When an accident at sea takes place, authorities are called in to investigate whether the cause of the incident is a lack of safety. Our maritime accident lawyers at Lipcon have represented many injured victims who were hurt because of someone’s negligence or because a vessel lacked the appropriate safety protocols. Following a boat accident in the Marlborough Sounds last year, the Department of Conservation (DOC) has been instructed to update the national guidelines for its skippers.
The maritime accident involved one of the DOC’s vessels crashing into a yacht in the Marlborough Sounds, in New Zealand. Following an investigation, the DOC was found to lack structured training and supervision for its skippers who hold commercial maritime licenses. A report by Maritime New Zealand explained the DOC failed to follow its own ship management system for safety regarding its assessment of skippers. Because they failed to follow proper safety protocols, they may be found liable for the incident and a lawsuit may be filed against them by the other party involved in the collision.
According to the report, the Conservation Department catamaran Waitohi collided with the recreational Herreshoff yacht Atua in October, 2011 near Bull Head in Queen Charlotte Sound. The two vessels were travelling in opposite directions when the Waitohi, an 8.5-meter boat, which was travelling at about 20 knots, suddenly veered to the left and crashed into the Atua at a right angle. The Atua was on its way back to Waikawa Bay from Resolution Bay, travelling about four knots.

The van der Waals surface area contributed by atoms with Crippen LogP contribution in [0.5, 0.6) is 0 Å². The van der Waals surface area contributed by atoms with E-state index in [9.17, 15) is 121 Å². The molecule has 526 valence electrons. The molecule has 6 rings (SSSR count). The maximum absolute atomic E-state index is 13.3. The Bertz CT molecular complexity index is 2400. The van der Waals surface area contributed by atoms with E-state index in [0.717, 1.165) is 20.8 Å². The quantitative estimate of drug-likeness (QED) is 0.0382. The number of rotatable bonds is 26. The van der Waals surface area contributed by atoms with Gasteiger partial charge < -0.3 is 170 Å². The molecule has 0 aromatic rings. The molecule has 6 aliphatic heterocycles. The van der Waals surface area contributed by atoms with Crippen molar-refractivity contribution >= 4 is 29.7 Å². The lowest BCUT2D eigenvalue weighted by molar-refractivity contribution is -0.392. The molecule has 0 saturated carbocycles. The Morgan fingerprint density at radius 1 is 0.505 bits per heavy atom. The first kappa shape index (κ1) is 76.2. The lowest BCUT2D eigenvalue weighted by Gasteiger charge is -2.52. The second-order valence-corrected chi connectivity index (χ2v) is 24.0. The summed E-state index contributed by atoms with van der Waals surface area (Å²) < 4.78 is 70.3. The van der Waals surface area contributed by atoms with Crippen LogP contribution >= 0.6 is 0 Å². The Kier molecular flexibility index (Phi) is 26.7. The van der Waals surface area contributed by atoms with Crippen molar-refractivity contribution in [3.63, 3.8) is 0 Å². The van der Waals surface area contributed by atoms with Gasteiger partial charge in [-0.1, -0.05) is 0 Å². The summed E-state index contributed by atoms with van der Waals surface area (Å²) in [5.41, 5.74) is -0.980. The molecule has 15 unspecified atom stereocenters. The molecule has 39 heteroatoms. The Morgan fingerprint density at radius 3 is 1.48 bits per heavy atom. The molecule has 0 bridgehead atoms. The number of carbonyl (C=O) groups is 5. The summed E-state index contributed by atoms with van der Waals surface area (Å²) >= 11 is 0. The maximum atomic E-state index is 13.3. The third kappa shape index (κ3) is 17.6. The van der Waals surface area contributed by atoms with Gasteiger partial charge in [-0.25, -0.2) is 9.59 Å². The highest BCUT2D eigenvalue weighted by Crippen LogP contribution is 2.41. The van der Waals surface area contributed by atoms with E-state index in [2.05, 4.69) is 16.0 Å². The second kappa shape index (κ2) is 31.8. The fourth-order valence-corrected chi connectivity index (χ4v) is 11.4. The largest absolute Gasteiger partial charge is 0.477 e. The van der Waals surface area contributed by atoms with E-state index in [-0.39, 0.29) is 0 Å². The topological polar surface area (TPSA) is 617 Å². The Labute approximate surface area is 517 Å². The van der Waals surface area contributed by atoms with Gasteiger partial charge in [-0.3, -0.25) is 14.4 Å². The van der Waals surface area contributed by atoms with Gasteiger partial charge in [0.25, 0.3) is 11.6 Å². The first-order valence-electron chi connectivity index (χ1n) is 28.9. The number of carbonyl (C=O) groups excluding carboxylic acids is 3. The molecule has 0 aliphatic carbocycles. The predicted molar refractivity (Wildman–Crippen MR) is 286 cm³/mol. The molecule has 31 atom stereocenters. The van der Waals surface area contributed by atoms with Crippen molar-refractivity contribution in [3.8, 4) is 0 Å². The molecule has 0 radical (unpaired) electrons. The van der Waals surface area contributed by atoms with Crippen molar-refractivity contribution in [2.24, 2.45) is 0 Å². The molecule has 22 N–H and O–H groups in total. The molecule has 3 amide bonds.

The skipper of the Waitohi, which is based in Picton, suffered a concussion and was transported to an area hospital to receive treatment. The skipper of the Atua was not hurt, but his yacht was irreparably damaged.
The actual cause of the collision remains unknown. According to Maritime New Zealand’s report on the incident, the vessels were passing each other safely just moments before the crash. The report stated: “The hull of Waitohi may have broached on a wave, causing a sudden lurch to port. This may have caused the skipper to be knocked over, hitting his head on the chart-plotter and buckling the steering wheel.” However, there was not enough evidence following the accident for authorities to come to an accurate conclusion of what happened.
The Department of Conservation skipper involved in the crash did not remember the events that led up to the accident. He had held his commercial launchmaster license since 1987, but had not been formerly assessed of his competency. Maritime New Zealand explained skippers had some training, but it was not formal nor was it well documented. Atua’s skipper also held a commercial launchmaster license. He may have been able to file a claim against the DOC for negligence and may have been able to claim damages for his injuries and property damage.
Maritime New Zealand recommended that DOC monitor its skippers regularly and document any operations on vessels over 6 meters long. They also recommended that the department carry out routine auditing of its safe ship management systems, as well as consider single-man operational areas for risk analysis and lanyard use.